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A polycystic kidney-disease gene homologue required for male mating behaviour in C. elegans

Abstract

The stereotyped mating behaviour of the Caenorhabditis elegans male is made up of several substeps: response, backing, turning, vulva location, spicule insertion and sperm transfer. The complexity of this behaviour is reflected in the sexually dimorphic anatomy and nervous system1. Behavioural functions have been assigned to most of the male-specific sensory neurons by means of cell ablations; for example, the hook sensory neurons HOA and HOB are specifically required for vulva location2. We have investigated how sensory perception of the hermaphrodite by the C. elegans male controls mating behaviours. Here we identify a gene, lov-1 (for location of vulva), that is required for two male sensory behaviours: response and vulva location. lov-1 encodes a putative membrane protein with a mucin-like, serine–threonine-rich amino terminus3 followed by two blocks of homology to human polycystins, products of the autosomal dominant polycystic kidney-disease loci PKD1 and PKD2 (ref 4). LOV-1 is the closest C. elegans homologue of PKD1. lov-1 is expressed in adult males in sensory neurons of the rays, hook and head, which mediate response, vulva location, and potentially chemotaxis to hermaphrodites, respectively2,5. PKD-2, the C. elegans homologue of PKD2, is localized to the same neurons as LOV-1, suggesting that they function in the same pathway.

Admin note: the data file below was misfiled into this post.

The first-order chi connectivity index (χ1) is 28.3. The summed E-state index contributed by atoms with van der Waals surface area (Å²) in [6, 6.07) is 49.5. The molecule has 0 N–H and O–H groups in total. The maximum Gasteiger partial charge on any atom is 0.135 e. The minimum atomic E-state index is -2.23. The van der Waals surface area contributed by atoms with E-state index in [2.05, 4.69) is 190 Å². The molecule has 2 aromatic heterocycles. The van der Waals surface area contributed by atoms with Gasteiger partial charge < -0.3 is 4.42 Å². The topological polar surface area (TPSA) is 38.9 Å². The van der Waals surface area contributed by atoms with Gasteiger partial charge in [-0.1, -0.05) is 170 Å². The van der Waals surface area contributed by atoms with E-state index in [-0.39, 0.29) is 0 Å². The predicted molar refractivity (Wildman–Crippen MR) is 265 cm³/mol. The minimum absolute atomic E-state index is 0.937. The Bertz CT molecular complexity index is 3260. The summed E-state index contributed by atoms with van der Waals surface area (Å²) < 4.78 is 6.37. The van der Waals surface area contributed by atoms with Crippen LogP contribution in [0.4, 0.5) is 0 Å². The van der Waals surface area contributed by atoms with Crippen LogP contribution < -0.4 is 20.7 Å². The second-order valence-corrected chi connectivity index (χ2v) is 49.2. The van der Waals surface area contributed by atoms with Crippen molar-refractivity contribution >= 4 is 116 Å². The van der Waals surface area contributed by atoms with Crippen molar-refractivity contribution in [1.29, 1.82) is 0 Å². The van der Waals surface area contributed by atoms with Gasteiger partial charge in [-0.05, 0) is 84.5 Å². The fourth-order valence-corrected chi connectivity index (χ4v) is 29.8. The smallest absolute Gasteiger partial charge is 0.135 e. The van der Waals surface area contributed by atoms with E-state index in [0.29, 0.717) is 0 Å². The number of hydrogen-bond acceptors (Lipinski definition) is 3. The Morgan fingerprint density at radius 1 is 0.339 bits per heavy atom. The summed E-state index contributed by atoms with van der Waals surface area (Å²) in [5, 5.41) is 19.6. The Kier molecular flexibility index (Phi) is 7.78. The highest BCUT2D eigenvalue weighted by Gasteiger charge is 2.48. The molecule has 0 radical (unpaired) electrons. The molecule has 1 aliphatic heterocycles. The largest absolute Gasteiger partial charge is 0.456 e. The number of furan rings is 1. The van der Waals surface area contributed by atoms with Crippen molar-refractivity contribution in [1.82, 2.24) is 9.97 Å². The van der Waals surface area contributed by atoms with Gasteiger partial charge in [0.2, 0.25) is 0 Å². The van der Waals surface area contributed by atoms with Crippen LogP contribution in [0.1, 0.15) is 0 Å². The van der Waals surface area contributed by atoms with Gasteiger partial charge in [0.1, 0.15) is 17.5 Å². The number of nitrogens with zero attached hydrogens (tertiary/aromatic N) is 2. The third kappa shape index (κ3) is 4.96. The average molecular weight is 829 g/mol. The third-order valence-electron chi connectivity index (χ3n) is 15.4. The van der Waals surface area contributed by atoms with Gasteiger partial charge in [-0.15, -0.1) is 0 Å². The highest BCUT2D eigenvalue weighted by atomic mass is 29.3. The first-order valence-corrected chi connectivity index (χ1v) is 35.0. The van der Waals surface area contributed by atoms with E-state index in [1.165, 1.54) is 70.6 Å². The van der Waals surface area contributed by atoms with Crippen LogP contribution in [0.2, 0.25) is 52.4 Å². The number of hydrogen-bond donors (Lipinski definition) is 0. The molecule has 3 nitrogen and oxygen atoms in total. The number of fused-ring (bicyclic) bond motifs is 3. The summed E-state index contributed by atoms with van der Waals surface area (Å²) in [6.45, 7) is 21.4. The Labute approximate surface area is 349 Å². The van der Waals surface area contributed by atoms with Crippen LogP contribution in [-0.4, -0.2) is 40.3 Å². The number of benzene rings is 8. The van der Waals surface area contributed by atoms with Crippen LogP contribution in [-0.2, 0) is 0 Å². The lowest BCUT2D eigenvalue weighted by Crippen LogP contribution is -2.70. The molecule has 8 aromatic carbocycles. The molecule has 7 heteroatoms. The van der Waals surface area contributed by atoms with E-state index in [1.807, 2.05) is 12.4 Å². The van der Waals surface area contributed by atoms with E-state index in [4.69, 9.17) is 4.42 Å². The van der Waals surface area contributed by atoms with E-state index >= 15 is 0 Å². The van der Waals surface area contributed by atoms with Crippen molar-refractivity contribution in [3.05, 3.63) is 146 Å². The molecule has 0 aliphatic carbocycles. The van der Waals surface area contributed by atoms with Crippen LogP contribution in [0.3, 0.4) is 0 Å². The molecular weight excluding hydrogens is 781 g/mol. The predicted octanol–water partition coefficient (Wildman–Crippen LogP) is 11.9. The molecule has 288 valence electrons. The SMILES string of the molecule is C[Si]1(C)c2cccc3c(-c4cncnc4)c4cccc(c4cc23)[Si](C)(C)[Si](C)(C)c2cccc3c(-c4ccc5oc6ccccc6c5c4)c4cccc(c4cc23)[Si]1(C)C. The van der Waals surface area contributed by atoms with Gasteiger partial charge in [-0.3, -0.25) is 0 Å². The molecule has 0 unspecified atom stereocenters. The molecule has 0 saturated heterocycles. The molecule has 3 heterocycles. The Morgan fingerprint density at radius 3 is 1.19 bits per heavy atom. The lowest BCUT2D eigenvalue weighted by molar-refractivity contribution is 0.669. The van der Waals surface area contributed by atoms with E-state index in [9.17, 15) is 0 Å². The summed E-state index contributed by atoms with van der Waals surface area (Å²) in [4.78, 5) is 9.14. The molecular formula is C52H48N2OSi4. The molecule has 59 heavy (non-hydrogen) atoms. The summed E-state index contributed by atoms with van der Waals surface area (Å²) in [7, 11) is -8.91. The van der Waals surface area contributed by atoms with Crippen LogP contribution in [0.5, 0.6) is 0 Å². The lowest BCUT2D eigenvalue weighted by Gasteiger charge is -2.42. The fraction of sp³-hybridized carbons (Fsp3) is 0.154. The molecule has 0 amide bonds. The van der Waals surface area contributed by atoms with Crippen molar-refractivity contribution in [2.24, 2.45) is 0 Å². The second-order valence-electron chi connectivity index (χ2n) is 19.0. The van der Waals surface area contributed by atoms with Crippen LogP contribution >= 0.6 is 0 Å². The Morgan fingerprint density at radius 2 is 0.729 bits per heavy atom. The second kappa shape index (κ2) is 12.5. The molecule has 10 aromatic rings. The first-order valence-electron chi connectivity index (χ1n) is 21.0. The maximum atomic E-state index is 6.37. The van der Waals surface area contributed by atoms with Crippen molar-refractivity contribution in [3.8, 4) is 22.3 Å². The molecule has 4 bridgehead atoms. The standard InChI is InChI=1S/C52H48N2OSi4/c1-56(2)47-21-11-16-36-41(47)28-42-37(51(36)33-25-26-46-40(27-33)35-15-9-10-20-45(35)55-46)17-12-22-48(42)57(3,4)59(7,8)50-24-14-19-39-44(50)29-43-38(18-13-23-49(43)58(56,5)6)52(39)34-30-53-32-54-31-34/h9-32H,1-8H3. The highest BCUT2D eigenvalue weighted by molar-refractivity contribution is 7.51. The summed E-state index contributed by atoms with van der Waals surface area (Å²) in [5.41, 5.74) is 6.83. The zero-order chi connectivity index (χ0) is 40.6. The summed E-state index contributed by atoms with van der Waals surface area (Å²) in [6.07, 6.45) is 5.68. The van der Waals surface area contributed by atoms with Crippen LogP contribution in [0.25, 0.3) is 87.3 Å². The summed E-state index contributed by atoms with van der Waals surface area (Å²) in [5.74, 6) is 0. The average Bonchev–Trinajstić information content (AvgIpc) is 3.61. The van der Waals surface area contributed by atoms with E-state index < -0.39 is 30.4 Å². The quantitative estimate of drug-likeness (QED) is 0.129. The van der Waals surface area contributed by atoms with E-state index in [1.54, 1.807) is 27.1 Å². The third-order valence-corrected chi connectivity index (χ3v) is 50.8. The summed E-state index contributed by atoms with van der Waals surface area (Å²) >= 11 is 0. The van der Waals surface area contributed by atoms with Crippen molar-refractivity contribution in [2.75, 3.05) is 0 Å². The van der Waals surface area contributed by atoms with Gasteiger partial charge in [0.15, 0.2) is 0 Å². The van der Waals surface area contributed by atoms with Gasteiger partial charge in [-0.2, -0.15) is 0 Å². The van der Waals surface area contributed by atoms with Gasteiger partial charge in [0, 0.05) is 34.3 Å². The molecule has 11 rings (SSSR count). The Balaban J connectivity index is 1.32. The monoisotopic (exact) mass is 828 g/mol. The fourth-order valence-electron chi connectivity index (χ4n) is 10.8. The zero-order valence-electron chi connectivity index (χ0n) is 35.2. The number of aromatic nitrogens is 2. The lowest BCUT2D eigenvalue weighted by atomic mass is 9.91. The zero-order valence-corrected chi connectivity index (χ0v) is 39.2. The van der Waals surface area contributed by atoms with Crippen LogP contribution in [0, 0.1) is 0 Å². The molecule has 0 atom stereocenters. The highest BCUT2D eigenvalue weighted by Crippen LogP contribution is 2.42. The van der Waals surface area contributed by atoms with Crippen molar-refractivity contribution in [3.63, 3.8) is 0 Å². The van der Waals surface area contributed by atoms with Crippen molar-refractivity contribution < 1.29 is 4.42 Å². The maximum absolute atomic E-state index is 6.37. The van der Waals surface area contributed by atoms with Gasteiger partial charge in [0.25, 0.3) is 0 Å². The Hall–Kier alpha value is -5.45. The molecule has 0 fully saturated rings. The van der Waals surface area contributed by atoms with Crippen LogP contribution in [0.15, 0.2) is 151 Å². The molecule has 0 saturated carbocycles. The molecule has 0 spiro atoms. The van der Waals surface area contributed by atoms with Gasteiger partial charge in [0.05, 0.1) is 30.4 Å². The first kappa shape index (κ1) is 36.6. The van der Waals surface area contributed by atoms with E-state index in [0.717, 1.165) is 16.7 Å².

Main

We examined the mating behaviour of existing mutants that are defective in sensory behaviours including mechanosensation, osmotic avoidance and chemotaxis to soluble and volatile odorants. Only males with severe defects in all sensory neuron cilia (daf-10, osm-5, osm-6 and che-3) were defective of vulva location (Table 1); all cilia in C. elegans are in the dendritic endings of sensory neurons5,6. Only ciliated neurons express osm-6::gfp, with male-specific expression in four CEM head neurons and neurons of the rays and copulatory spicules7. Expression of osm-6::gfp begins at the L4 stage in neuronal cell bodies and extends to dendrites as neuronal outgrowth proceeds. The RnA and RnB neurons of each ray (rays 1–9), both HOA and HOB hook neurons, the spicule neurons SPV and SPD, and the PCB postcloacal sensilla neurons accumulate green fluorescent protein (GFP). OSM-6 may be required for the structure and function of ciliated neurons in the tail of the adult male, just as it is for neurons involved in many sensory behaviours8,9.